It s a fundamental theory of war: Never attack an enemy who has dug into a defensive position. Instead, come up with a strategy to outflank him. Triumphant outflankings are the thrilling bits in the history books: Hannibal crossing the Alps, Stonewall Jackson s Second Corps routing the Union right at Chancellorsville, the Germans outflanking the Maginot fortifications
Your enemy is the IT department s budget, which you have, no doubt, been told is unyielding. Your job is to get more of that budget devoted to you. But you don t attack directly by going into your boss s office and telling him you re looking around for another job. You study the terrain and come up with a flanking maneuver. You ve observed your boss; you ve observed the careers of those who came before you. Now you know the lay of the land. Your next step is to make your flanking movement.
On a piece of paper, list the positive and negative things about your current job, including your relationships with your manager and your peers. Review each one of them, and see if you can develop a strategy that will improve the negatives . For instance, if your manager has no formal, written, significant educational plan for you to keep current or advance to a higher position, then you must ask for one.
Ask for a meeting with your manager and say, courteously, that you are ambitious and have proved yourself to be capable, productive, and loyal, and that you want his or her help, guidance, and counsel on how to move up in the company.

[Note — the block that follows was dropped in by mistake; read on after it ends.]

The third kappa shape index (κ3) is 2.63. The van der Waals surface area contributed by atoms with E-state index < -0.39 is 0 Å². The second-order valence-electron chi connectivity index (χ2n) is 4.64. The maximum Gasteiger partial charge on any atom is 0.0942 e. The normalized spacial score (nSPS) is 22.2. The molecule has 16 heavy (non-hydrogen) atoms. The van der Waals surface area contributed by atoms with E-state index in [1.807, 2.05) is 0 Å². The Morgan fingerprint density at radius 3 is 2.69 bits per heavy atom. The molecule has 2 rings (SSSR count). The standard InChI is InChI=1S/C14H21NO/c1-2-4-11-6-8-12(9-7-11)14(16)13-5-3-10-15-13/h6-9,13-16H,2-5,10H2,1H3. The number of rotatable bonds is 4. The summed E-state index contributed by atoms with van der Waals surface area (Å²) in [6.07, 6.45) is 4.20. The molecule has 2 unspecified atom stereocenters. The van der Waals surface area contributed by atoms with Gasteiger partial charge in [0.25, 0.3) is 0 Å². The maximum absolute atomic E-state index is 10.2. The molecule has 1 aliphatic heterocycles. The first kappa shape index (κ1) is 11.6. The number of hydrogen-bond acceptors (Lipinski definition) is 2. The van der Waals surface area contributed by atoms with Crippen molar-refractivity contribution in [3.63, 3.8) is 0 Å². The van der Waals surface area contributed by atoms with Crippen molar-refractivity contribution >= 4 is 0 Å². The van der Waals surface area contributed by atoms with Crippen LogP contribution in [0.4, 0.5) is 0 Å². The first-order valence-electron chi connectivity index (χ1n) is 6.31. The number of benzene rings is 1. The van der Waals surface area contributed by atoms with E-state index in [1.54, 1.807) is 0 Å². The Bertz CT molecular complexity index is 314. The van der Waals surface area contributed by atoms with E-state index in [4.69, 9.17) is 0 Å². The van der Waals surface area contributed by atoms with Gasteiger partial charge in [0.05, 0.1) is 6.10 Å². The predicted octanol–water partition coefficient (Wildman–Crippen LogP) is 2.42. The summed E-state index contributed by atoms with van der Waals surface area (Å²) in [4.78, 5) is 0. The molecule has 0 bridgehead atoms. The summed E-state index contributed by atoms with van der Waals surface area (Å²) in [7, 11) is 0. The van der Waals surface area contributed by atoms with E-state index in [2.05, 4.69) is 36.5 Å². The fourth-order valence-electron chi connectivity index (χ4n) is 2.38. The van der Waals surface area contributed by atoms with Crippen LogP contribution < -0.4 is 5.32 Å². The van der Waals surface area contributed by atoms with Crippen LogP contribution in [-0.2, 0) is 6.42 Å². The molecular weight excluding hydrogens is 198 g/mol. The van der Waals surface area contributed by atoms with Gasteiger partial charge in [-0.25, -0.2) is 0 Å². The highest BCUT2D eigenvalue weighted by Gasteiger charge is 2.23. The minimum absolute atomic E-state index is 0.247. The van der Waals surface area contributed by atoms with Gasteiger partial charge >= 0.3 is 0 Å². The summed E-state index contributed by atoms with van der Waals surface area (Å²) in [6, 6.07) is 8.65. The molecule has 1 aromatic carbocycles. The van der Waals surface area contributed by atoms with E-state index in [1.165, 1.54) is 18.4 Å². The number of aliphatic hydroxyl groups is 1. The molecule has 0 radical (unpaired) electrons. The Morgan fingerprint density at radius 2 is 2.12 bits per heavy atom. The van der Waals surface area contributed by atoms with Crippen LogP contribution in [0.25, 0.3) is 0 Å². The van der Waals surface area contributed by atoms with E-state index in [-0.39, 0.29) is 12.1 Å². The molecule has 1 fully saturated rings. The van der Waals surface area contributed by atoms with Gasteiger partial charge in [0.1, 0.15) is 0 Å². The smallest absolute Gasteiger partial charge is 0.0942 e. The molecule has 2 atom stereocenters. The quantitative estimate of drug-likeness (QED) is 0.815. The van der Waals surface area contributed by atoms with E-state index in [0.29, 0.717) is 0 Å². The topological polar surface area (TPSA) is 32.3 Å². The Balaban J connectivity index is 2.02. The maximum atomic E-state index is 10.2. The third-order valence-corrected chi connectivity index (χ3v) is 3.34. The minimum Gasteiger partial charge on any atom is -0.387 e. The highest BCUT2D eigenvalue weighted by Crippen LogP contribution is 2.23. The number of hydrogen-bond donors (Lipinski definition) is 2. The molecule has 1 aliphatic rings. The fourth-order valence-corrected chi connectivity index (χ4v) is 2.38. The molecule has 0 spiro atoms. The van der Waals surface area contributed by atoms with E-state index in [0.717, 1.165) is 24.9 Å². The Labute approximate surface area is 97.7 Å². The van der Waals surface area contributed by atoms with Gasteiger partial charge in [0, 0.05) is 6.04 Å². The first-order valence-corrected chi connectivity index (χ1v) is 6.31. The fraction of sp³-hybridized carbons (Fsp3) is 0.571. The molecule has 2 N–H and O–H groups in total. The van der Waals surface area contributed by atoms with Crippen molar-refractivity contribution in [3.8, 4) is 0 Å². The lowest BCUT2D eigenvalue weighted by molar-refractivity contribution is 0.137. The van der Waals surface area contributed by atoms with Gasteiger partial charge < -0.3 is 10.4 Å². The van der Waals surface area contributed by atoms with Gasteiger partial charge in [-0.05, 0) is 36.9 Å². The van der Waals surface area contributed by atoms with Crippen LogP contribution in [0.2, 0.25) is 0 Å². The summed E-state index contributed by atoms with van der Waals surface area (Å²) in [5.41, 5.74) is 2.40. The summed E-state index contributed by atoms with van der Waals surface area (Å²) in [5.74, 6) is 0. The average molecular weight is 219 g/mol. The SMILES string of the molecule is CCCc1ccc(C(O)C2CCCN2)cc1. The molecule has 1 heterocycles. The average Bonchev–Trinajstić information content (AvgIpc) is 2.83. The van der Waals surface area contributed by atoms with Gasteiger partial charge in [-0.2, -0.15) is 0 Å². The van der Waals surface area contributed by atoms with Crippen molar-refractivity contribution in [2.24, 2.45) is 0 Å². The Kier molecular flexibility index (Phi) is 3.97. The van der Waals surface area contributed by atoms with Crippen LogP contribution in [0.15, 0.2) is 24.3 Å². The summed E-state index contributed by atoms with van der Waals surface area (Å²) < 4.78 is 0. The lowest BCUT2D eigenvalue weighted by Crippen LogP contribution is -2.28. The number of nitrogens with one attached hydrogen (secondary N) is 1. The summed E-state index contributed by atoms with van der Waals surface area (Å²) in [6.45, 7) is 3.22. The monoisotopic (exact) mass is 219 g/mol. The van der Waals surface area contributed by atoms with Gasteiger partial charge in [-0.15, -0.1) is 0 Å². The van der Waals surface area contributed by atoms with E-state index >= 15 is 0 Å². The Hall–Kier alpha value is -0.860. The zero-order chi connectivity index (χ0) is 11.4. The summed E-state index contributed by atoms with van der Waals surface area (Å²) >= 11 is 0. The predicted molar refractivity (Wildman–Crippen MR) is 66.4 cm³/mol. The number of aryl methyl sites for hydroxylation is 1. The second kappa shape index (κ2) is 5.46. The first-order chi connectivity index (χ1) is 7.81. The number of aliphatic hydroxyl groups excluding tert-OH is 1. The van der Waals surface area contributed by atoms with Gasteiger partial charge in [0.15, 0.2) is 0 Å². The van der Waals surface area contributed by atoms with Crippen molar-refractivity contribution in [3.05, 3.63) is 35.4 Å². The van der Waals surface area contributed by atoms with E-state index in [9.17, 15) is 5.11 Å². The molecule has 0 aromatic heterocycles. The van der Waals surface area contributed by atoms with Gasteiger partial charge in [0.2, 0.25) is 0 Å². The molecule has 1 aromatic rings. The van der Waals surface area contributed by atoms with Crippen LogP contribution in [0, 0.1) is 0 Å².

You can judge from your manager s reaction and subsequent actions whether this in-company approach will be successful. If your manager is not proactive in helping you, ask him or her to search for another IT manager or project team that might accommodate your ambitions.
If your immediate manager won t or can t help you and you have the requisite ambition , then you can ask for a meeting with your manager s manager to voice your desires, which are to move up in compensation and title and responsibility within your current company. If your manager cannot help you, then he knows that you will eventually leave, so he has (or should have) a real interest in protecting himself from the inevitable questions about why one of his key people left the company. That means your manager should actually encourage your meeting with his manager ( especially if you have been calm, polite, and sincere), and perhaps set it up, so you can express your needs and desires to executive management.
If you are a reasonably good, productive, and loyal programmer, then your leaving the company will cost it many thousands of dollars in cost of expertise. The IT executive is likely to make a considered evaluation of this and somehow find a way to accommodate such an ambitious and serious programmer. No one, particularly your manager, should fault you for trying to move up within the system. That you have to initiate that upward movement yourself may be surprising and disconcerting, but at least you done everything you could to rise within the company.
Often, the best opportunities are had within your own company. When you are looking for new challenges, scope out your present stomping grounds first. What you observe and what you learn can give you a good idea whether your future is right in front of you.
If you choose to interview at another company, ask for what you want, not what you think you are worth or what you think the company is willing to pay. You may have to accept less that you wanted, but at least you had the courage to ask for it. And you may well be surprised and get what you asked for. At least your new company will know that you have confidence in yourself.